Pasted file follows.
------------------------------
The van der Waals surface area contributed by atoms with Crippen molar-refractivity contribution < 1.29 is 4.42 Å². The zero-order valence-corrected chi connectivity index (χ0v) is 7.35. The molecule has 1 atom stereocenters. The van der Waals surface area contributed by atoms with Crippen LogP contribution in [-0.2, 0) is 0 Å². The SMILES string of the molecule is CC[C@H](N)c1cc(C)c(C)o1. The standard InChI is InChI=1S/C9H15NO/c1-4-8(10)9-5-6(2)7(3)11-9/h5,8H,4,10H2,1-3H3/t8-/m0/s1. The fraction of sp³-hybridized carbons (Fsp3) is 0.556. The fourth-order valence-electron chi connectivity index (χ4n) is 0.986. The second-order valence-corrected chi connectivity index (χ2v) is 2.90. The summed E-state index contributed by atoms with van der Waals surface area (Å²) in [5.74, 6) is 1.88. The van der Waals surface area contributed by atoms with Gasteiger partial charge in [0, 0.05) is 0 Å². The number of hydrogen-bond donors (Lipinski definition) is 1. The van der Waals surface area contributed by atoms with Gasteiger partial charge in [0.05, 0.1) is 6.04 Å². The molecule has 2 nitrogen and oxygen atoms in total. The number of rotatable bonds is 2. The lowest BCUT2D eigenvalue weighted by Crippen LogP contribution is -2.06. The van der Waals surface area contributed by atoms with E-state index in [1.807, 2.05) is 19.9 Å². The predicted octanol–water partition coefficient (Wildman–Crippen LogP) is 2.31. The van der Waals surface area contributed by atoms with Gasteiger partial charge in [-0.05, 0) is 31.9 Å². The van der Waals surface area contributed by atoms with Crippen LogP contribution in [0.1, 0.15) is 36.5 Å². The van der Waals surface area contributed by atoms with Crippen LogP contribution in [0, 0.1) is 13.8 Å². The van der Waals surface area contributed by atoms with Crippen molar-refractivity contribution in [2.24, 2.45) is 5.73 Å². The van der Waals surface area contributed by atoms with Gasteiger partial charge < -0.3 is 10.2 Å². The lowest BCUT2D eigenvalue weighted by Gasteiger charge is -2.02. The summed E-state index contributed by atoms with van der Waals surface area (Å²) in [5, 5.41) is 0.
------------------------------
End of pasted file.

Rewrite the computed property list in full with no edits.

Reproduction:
The van der Waals surface area contributed by atoms with Crippen molar-refractivity contribution < 1.29 is 4.42 Å². The zero-order valence-corrected chi connectivity index (χ0v) is 7.35. The molecule has 1 atom stereocenters. The van der Waals surface area contributed by atoms with Crippen LogP contribution in [-0.2, 0) is 0 Å². The SMILES string of the molecule is CC[C@H](N)c1cc(C)c(C)o1. The standard InChI is InChI=1S/C9H15NO/c1-4-8(10)9-5-6(2)7(3)11-9/h5,8H,4,10H2,1-3H3/t8-/m0/s1. The fraction of sp³-hybridized carbons (Fsp3) is 0.556. The fourth-order valence-electron chi connectivity index (χ4n) is 0.986. The second-order valence-corrected chi connectivity index (χ2v) is 2.90. The summed E-state index contributed by atoms with van der Waals surface area (Å²) in [5.74, 6) is 1.88. The van der Waals surface area contributed by atoms with Gasteiger partial charge in [0, 0.05) is 0 Å². The number of hydrogen-bond donors (Lipinski definition) is 1. The van der Waals surface area contributed by atoms with Gasteiger partial charge in [0.05, 0.1) is 6.04 Å². The molecule has 2 nitrogen and oxygen atoms in total. The number of rotatable bonds is 2. The lowest BCUT2D eigenvalue weighted by Crippen LogP contribution is -2.06. The van der Waals surface area contributed by atoms with E-state index in [1.807, 2.05) is 19.9 Å². The predicted octanol–water partition coefficient (Wildman–Crippen LogP) is 2.31. The van der Waals surface area contributed by atoms with Gasteiger partial charge in [-0.05, 0) is 31.9 Å². The van der Waals surface area contributed by atoms with Crippen LogP contribution in [0.1, 0.15) is 36.5 Å². The van der Waals surface area contributed by atoms with Crippen LogP contribution in [0, 0.1) is 13.8 Å². The van der Waals surface area contributed by atoms with Crippen molar-refractivity contribution in [2.24, 2.45) is 5.73 Å². The van der Waals surface area contributed by atoms with Gasteiger partial charge < -0.3 is 10.2 Å². The lowest BCUT2D eigenvalue weighted by Gasteiger charge is -2.02. The summed E-state index contributed by atoms with van der Waals surface area (Å²) in [5, 5.41) is 0.